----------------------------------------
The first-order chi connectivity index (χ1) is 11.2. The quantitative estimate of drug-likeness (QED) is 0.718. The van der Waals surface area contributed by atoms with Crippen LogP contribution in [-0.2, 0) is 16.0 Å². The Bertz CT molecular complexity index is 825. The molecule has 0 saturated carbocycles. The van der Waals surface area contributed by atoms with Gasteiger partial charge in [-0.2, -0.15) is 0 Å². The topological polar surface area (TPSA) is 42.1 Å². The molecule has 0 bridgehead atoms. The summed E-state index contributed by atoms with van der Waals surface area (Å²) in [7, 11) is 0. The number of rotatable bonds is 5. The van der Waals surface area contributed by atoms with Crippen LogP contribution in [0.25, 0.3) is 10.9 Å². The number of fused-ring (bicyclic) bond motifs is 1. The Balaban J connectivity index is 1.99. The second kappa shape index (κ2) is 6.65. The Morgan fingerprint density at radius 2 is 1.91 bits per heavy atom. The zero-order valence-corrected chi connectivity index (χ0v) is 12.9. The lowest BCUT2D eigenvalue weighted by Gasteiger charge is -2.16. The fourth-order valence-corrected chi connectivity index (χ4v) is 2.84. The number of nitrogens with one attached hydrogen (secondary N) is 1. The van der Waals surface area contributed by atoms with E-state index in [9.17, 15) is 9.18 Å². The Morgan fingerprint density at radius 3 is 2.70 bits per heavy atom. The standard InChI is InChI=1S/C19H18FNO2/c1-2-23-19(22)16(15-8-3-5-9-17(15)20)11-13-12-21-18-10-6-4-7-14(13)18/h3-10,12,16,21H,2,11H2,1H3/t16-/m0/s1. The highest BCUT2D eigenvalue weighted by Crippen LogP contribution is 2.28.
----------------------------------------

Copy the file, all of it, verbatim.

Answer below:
The first-order chi connectivity index (χ1) is 11.2. The quantitative estimate of drug-likeness (QED) is 0.718. The van der Waals surface area contributed by atoms with Crippen LogP contribution in [-0.2, 0) is 16.0 Å². The Bertz CT molecular complexity index is 825. The molecule has 0 saturated carbocycles. The van der Waals surface area contributed by atoms with Gasteiger partial charge in [-0.2, -0.15) is 0 Å². The topological polar surface area (TPSA) is 42.1 Å². The molecule has 0 bridgehead atoms. The summed E-state index contributed by atoms with van der Waals surface area (Å²) in [7, 11) is 0. The number of rotatable bonds is 5. The van der Waals surface area contributed by atoms with Crippen LogP contribution in [0.25, 0.3) is 10.9 Å². The number of fused-ring (bicyclic) bond motifs is 1. The Balaban J connectivity index is 1.99. The second kappa shape index (κ2) is 6.65. The Morgan fingerprint density at radius 2 is 1.91 bits per heavy atom. The zero-order valence-corrected chi connectivity index (χ0v) is 12.9. The lowest BCUT2D eigenvalue weighted by Gasteiger charge is -2.16. The fourth-order valence-corrected chi connectivity index (χ4v) is 2.84. The number of nitrogens with one attached hydrogen (secondary N) is 1. The van der Waals surface area contributed by atoms with E-state index in [9.17, 15) is 9.18 Å². The Morgan fingerprint density at radius 3 is 2.70 bits per heavy atom. The standard InChI is InChI=1S/C19H18FNO2/c1-2-23-19(22)16(15-8-3-5-9-17(15)20)11-13-12-21-18-10-6-4-7-14(13)18/h3-10,12,16,21H,2,11H2,1H3/t16-/m0/s1. The highest BCUT2D eigenvalue weighted by Crippen LogP contribution is 2.28.